When I first started Inspiring Femininity, I wanted desperately to get the message out, using my artwork, that femininity was defined by much more than a one size fits all approach.
So, I began to photograph as many women as I could. The first of these images were dedicated to the wild woman's soul. Often the photography shoots involved women connecting to nature or their environment, allowing their true soul to be expressed unapologetically. The inspiration for Inspiring Femininity was the book, Women who Run with the Wolves: "Within every woman there is a wild and natural creature, a powerful force, filled with good instincts, passionate creativity, and ageless knowing. Her name is Wild Woman, but she is an endangered species. Though the gifts of wildish nature come to us at birth, society's attempt to 'civilize' us into rigid roles has plundered this treasure, and muffled the deep, life-giving messages of our own souls. Without Wild Woman, we become over-domesticated, fearful, uncreative, trapped". – Estes
After some time, I began to notice a plethora of body positive campaigns all over the Internet. This caused me to step back and put this project on hold, while I decided to learn exactly what the other campaigns were about. I wanted to make sure my own efforts were not misdirected. Most importantly, I wanted to learn more about what femininity truly encompassed. I also began to experiment myself with the concept of modeling. I worked with some very talented photographers who helped me to explore different sides of femininity – whether vintage fashion styles, traditional dark room photography, or photographing the inner wild woman.
I learned something I hadn’t anticipated learning --- that femininity had very little to do with physical form. As soon as I learned this, I began to see the body positive campaigns on the Internet with a suspicious eye. When I deconstructed them, I found one thing in common: feminine bravery being positioned by the physical form (sometimes to sell beauty products to do so - similar to the Dove Real Beauty campaign). Even the no make-up selfie craze, while it had a health underpinning, still gave a consistent message – a woman's bravery is defined by their physical features.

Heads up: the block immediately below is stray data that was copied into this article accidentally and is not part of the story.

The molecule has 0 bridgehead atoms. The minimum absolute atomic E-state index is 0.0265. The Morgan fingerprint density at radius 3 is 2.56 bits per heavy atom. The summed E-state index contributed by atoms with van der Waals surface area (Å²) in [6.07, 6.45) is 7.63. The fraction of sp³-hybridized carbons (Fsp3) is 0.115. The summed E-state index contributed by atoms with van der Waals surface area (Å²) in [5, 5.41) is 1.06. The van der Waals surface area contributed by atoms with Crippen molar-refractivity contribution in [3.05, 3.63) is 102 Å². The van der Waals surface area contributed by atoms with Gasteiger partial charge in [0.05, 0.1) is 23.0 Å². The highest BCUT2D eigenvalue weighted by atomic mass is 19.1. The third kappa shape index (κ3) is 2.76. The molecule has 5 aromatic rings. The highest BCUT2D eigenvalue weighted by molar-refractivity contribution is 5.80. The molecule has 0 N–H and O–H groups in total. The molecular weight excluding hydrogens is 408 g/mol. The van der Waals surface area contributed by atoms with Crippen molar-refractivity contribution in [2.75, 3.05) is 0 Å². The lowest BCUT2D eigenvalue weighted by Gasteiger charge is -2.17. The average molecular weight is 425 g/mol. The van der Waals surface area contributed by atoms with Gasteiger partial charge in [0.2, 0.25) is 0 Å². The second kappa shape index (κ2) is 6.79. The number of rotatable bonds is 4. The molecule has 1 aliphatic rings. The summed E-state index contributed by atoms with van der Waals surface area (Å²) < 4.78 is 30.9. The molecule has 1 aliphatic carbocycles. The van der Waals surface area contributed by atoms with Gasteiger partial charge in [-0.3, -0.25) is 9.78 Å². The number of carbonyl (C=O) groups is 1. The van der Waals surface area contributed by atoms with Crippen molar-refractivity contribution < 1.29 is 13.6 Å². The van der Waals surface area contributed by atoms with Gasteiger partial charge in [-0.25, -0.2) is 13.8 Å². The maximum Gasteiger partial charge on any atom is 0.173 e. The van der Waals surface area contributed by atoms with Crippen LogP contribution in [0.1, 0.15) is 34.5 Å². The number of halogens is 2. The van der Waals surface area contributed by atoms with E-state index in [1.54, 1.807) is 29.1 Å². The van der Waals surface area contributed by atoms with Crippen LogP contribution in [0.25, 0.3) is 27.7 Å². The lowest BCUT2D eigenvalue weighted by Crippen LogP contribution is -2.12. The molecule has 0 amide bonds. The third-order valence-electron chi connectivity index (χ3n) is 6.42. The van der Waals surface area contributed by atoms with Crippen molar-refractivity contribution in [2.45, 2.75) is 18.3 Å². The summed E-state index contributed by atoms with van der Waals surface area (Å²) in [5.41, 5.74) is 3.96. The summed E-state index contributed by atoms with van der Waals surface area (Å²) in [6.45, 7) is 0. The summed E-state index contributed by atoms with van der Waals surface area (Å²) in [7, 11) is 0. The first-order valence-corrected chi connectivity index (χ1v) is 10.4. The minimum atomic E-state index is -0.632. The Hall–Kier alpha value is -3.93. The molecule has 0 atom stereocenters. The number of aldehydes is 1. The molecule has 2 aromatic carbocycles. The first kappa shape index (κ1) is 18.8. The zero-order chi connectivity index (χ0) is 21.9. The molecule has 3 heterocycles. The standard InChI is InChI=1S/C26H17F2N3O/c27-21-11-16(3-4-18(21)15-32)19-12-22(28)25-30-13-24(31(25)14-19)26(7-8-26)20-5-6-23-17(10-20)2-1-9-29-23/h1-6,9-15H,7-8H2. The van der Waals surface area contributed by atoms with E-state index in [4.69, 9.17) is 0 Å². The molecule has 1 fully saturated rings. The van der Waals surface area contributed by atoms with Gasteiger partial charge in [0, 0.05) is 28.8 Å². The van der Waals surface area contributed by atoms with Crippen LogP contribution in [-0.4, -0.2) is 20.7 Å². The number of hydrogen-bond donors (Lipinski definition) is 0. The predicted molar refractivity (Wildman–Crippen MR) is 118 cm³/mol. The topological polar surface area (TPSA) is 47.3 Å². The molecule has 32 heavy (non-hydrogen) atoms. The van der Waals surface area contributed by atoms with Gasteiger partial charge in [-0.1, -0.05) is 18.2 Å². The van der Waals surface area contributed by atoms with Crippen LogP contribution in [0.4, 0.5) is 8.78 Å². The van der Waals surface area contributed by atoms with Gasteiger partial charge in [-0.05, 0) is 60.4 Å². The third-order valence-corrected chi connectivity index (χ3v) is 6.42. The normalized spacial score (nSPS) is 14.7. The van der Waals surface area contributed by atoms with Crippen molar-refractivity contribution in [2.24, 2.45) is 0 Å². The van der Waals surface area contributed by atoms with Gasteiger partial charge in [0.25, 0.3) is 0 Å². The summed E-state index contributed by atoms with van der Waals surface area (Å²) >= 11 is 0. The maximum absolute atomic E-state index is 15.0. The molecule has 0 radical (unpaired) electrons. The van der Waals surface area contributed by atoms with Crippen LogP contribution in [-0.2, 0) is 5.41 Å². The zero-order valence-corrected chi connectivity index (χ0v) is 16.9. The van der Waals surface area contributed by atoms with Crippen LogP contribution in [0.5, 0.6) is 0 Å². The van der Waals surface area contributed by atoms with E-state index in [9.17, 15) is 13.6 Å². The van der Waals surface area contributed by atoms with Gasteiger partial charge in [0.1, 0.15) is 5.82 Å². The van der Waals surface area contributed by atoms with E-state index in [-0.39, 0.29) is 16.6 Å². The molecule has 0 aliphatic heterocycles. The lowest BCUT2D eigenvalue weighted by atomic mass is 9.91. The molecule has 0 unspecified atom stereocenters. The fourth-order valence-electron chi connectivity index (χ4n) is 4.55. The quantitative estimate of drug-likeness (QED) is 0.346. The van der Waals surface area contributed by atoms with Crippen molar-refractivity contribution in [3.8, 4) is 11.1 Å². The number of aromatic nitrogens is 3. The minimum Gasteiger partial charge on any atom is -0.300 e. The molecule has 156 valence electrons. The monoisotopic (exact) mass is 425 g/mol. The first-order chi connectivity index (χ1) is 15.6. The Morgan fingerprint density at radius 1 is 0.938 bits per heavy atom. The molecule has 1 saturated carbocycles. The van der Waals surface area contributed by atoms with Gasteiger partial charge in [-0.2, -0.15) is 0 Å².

These campaigns were missing the mark. By trying to be "liberating" they were continuing to put women in the same boxes they were desperately ready to move out of. The boxes just had different costumes.
My thoughts on how this impacts Inspiring Femininity now, is that I don’t want the images produced to showcase femininity as fitting in a box. My bigger challenge will be how to use photography to fulfill this goal. I want to capture something "other worldly" beyond physical characteristics. I want to capture strength, courage in overcoming difficulties, the beauty of crying in the face of adversary… whatever it may be that showcases femininity. I also want to capture femininity and how it is expressed in both men and women.
My hope? To motivate others to step out of the paradigm of defining themselves by their looks.
Going back to my original inspiration, C. Estes says it perfectly:
“One of the most calming and powerful actions you can do to intervene in a stormy world is to stand up and show your soul. Struggling souls catch light from other souls who are fully lit and willing to show it.” ― Clarissa Pinkola Estés